As Rankins was talking about him, Jordan shouted from his nearby locker that he won’t start taking it easy until “Year 20! Year 20! We ain’t there yet.”

“It’s the peak of my career. I’m in my prime,” insisted Jordan, who pointed to other standout defensive linemen like Calais Campbell and Cameron Wake who did some of their best work in their 30s.

Jordan also said the competition with the rest of New Orleans’ talented defensive line -- including emerging second-year defensive end Marcus Davenport -- keeps him fresh and motivated.

“We’re always racing to the quarterback. I gotta lead that charge, baby. I need that. This is my passion,” Jordan said. “I mean every down, first, second, third, if they have to do a fourth-down stand, this is my passion, this is what I’ve geared myself for. I fought a long time ago for just the ability to get on [the field on] third down. I’m not relinquishing anything.”

The Saints’ defensive line was also excellent last year, when the team ranked second in the NFL in run defense and tied for fifth in sacks.

But what’s even more remarkable about their continued success this year is how they’ve done it with several changing parts. Former starting defensive end Alex Okafor left in free agency. The Saints decided to switch nose tackles from Tyeler Davison to Brown. And Rankins missed the first three games of the season while recovering from a torn Achilles.

But Brown has proved to be a great addition so far against both the run and pass. Fourth-year defensive tackle David Onyemata has continued to develop into a huge asset, which will make his pending free agency very interesting. And Davenport has rapidly developed in his second season after the Saints used two first-round picks to get him in 2017 (trading their 2018 first-rounder to move up from No. 27 to No. 14).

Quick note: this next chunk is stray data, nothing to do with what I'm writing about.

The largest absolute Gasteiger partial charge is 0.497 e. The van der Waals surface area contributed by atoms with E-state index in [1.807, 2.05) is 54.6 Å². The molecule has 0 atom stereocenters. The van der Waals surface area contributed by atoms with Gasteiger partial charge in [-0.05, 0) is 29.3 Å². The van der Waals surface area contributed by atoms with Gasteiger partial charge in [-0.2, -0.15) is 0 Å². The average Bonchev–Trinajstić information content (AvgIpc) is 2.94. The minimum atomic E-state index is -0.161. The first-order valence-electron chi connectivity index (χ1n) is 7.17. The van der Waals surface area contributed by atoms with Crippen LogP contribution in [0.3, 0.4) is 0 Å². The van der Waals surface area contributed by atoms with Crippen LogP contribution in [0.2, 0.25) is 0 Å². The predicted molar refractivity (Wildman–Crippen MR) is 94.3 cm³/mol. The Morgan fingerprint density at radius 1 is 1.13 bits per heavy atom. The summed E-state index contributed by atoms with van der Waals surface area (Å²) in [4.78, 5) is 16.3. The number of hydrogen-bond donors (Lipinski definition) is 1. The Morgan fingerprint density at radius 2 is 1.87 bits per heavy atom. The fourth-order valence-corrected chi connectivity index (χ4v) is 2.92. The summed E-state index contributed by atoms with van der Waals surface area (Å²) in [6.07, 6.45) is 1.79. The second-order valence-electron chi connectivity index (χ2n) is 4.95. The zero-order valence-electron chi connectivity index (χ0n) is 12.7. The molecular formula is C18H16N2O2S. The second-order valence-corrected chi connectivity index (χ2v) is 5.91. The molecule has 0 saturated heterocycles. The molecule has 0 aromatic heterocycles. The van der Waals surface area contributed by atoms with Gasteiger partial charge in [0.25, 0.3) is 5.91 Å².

Davenport has three sacks this year. He is tied for third in the NFL with 12 quarterback hits. And he ranks fourth in the league in pass rush win rate against double-teams, according to ESPN Stats & Info and NFL Next Gen Stats.

“He’s evolving,” said Jordan, who said he has always believed that players make the biggest leap in Year 2.

That was expected from the lanky 6-foot-6, 265-pounder, who was considered a bit of a raw, developmental prospect out of Texas-San Antonio. But it has been more than just physical growth with Davenport, who admittedly needed to gain confidence and a belief that he belonged at the NFL level early last season.

“I feel like my confidence has improved. But it didn’t come all together. It’s just been a process,” said Davenport, who said the work on the practice field has really carried over to games this year.

Rankins said he has talked a lot with Davenport, and his biggest advice to the fellow first-round draft pick was not to overthink things and to “just play.”

“This group is as talented as I’ve been around,” Rankins said. “And you see guys each and every week progress and continue to get better -- even Cam, as good as he is.

“And I think that’s scary for a lot of teams.”